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Why are we so afraid?

@Volvo V70, I’m not sure the phrase responsible parenting should be applied to that particular case. They’re afraid of an MGB so they gave her a 5 Star rated sedan to drive and which she promptly drove into the back of a semi truck within 2 weeks?

So the 5 Star car is designed to save someone from themselves after giving their driving habits carte blanche…

@ok4450 I agree; a mandatory course in defensive driving should be part of getting a driver’s license. Cars are very safe, and that’s a good thing as Martha Stewart would say. But when a “trained” law enforcement officer in L.A. does not know how to stop a Toyota Camry by simply turning off the key during this “unintended acceleration” episode, I wonder what type of training this guy got.

It’s getting now where the car gets all the blame, not the big nut behind the wheel.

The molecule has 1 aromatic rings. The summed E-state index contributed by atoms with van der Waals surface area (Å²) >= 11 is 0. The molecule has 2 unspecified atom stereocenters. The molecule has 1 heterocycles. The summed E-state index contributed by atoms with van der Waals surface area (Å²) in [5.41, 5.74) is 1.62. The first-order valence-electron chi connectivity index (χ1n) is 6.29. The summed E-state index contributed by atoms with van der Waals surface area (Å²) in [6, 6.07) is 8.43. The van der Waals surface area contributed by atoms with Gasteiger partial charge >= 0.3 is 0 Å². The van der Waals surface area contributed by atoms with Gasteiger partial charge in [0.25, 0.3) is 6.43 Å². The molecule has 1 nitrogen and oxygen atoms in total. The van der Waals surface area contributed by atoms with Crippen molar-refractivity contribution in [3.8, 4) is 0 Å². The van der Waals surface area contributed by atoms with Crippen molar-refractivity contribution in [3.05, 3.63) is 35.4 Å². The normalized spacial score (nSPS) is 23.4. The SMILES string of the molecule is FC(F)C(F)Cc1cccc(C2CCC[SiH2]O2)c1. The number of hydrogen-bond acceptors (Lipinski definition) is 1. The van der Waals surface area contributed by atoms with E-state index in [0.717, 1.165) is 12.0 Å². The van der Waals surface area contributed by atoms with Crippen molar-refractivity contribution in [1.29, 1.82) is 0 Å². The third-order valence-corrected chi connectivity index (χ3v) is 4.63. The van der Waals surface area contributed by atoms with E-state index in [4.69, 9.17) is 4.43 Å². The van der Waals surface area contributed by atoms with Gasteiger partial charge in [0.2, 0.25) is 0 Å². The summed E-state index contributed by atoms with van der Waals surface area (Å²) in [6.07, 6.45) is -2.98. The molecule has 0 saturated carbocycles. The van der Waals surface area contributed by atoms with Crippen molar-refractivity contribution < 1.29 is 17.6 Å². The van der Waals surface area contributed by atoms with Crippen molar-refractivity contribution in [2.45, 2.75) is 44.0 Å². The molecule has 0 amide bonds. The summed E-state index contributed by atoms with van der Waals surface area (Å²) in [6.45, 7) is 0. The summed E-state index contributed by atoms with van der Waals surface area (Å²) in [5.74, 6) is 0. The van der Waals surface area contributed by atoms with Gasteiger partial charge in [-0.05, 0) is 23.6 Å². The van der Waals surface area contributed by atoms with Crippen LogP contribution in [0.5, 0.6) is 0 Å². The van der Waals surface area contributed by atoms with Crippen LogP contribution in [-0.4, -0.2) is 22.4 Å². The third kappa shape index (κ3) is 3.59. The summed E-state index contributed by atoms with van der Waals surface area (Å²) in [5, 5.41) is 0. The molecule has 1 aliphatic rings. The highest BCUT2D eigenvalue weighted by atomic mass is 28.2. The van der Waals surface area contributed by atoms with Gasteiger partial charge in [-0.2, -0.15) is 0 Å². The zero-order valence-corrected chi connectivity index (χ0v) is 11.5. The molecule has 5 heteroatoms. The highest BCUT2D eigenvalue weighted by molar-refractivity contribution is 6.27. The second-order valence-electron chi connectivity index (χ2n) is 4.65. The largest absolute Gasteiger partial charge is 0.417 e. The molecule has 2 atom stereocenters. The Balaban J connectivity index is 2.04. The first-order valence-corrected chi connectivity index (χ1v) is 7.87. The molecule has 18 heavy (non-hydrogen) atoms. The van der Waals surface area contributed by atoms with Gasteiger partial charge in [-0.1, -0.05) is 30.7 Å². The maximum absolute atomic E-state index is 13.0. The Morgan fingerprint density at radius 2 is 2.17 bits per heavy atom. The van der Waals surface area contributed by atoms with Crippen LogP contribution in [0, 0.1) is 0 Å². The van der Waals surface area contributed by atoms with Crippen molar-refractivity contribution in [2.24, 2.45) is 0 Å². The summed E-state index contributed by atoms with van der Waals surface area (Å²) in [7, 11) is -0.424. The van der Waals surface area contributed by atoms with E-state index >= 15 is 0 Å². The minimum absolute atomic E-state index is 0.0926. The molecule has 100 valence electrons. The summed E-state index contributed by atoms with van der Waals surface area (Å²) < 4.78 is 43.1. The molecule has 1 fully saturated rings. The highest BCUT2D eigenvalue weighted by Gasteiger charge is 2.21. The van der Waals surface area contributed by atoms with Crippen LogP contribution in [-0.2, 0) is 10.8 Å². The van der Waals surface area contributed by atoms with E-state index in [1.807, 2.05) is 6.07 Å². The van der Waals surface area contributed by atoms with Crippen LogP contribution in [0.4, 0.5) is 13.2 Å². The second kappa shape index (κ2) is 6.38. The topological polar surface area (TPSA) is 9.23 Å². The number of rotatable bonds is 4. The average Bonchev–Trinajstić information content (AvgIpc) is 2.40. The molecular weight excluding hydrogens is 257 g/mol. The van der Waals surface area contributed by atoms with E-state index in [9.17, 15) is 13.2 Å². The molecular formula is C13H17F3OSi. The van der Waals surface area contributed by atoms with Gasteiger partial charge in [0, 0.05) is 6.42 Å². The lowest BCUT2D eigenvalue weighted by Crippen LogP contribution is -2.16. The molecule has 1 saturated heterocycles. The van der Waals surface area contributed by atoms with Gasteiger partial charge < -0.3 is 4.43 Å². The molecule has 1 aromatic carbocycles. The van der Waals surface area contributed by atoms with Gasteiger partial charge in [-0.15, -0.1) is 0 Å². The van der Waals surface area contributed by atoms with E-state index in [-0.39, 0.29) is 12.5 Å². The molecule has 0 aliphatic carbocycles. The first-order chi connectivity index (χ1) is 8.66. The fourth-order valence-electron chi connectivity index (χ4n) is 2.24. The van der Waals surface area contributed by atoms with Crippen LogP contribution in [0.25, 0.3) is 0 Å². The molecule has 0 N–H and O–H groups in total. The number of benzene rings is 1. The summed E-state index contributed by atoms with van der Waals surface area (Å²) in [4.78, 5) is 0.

Ok4450, if Volvo’s neighbor’s 16 year old daughter had been driving an MGB instead of a modern sedan, she’d be dead instead of okay. It would have been a horrible tragedy instead of an accident. I commend Volvo’s neighbor for using good sense. Volvo’s post illustrates beautifully why I would not have wanted one of my kids driving an old Brit ragtop. I love them too much to put their fun higher on the priorities list than their safety.

You have to remember that Volvos aren’t safe, they are only safer. I’ll take a ride in a '64 VW driven by a sober and sane driver over a ride in a Volvo driven by an idiot any day. The safest cars are the ones that don’t crash.

At 15 I took drivers ed in high school and thought I was the hottest driver ever on the road with my learners permit. As I was turning 16 my family moved to a different state that didn’t allow a license until age 17 and which had horridly high insurance rates. Well, I had to wait to drive again until age 20. I was sooooo groused at the “unfairness” of it.

The summer I turned 20 my mom taught me to drive, starting out from the basics all over again. (She had learned to drive from a professional test driver for the Packard Motor Car Co. on the Packard proving grounds so she made a rather excellent driving teacher herself!) On the third day of driving lessons I suddenly realized what a dramatic difference my entire driving judgment, coordination, and safer performance had courtesy of a few years more maturity. And at that point I stopped being sour about having had to wait for a license and driving.